Friday, March 18, 2011

Durbin Agrees With Me On Social Security

Senator Dick Durbin of Illinois agrees with me that Social Security doesn't have anything to do with the nation's current fiscal problems. (See my recent post on the topic.) In an interview with NPR's Robert Seigel, Durbin said that

"the Social Security system, as it currently exists, is one of the most solvent funds in our government. And those who want to turn the spotlight on Social Security I hope are doing it with the best of intentions and not confusing the obvious."

Unfortunately, as I have said, they are indeed either confusing the obvious or being ideologically opportunistic. Whatever the explanation, they are wrong.

Durbin agrees with me that of the three big "entitlements" (Medicare, Medicaid, and Social Security) that are usually mentioned in discussions of the nation's fiscal difficulties, Social Security is by far the least problematic.

"I always say that dealing with Social Security and its future is simple math. Medicare is advanced calculus because we're dealing with health care costs and a lot of baby boomers are going to show up and need expensive health care. But the point I want to make is when they keep banging away at Social Security, remember what we did in 1983 [through the Greenspan commission -mb] has worked with the benefits and revenues that we took into consideration, and it is solvent, with every payment as promised to 2037. Should we be concerned beyond that? You bet. But let's not mix it up with today's deficit issue."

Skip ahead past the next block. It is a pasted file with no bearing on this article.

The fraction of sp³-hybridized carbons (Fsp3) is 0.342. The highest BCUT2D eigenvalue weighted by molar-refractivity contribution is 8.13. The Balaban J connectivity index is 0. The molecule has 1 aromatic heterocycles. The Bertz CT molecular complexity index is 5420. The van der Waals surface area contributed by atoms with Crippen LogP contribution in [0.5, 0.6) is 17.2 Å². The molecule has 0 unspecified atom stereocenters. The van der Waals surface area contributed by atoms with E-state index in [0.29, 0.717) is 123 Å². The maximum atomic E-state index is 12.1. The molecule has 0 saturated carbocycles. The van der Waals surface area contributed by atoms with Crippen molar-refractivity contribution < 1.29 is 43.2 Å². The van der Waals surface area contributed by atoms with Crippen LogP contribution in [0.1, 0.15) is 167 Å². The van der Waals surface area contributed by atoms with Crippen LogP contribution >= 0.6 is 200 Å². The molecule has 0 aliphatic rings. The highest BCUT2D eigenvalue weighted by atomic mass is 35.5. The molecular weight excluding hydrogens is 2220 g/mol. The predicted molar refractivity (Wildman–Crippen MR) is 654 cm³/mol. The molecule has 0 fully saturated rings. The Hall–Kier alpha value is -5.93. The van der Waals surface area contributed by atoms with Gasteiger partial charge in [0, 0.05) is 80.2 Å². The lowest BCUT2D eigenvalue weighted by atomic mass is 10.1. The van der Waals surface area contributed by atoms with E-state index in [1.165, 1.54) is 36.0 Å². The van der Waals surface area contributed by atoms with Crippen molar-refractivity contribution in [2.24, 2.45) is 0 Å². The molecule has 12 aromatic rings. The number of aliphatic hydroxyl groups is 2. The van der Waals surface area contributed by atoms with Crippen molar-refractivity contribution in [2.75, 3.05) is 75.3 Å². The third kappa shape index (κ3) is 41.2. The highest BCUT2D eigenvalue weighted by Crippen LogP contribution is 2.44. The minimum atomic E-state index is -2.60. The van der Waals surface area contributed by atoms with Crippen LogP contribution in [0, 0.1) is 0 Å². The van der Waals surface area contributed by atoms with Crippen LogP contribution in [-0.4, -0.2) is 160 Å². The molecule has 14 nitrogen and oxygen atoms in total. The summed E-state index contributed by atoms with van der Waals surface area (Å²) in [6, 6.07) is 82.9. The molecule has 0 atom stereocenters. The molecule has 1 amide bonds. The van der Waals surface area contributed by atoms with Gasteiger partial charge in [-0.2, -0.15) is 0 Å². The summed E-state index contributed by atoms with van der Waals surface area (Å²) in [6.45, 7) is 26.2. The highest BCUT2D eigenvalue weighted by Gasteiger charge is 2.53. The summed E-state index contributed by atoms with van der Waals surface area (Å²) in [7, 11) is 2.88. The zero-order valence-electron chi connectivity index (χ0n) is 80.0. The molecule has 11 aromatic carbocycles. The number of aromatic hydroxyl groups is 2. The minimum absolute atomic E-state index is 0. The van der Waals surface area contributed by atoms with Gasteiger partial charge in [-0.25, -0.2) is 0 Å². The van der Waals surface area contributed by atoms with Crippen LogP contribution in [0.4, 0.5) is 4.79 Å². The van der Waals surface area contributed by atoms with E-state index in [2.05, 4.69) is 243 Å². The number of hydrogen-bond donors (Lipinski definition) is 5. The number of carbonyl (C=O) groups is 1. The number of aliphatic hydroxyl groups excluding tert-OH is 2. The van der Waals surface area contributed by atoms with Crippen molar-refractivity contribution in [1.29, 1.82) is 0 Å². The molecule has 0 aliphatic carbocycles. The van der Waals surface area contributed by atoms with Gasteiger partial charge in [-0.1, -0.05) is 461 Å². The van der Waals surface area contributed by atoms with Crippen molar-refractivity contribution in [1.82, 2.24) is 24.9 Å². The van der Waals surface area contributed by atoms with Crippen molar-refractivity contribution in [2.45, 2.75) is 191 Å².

Meanwhile, Republicans, as they are wont to do, continue to misrepresent the situation. Said Senator Tom Coburn of Oklahoma:

"The fact is, is $2.8 trillion was stolen from Social Security. The money was spent. It's broke. And we're going to have to fund 2.8 trillion over the next 20 years just to make the payments that we've got. I think most people would think we ought to fix that."

Coburn contends the trust fund money was "stolen" because it was invested in U.S. Government bonds. That logic only works if you believe the U.S. Government has stolen from every investor who has purchased its bonds.

Republicans well know that if you repeat a thing long enough, it will become entrenched in the common lore. That's why Rand Paul could say, to good effect:

"Most young people acknowledge that it's broken—it's broken so badly that the only way we fix it, and the only way it can continue, is we have to look at the eligibility."

Acknowledge? I assure you that most young people know nothing factual about the solvency, funding or future prospects of Social Security. Neither do most old Republicans.

This is important stuff. Every citizen should try to understand Social Security's future and funding. Some of my previous posts might help. See: Why Social Security Is Not The Problem, Trust Fund Redux: A Parable, Stating The Obvious, and Trusting the Fund: Can we rely on the government's Social Security nest egg?.

Copyright (C) 2011 James Michael Brennan, All Rights Reserved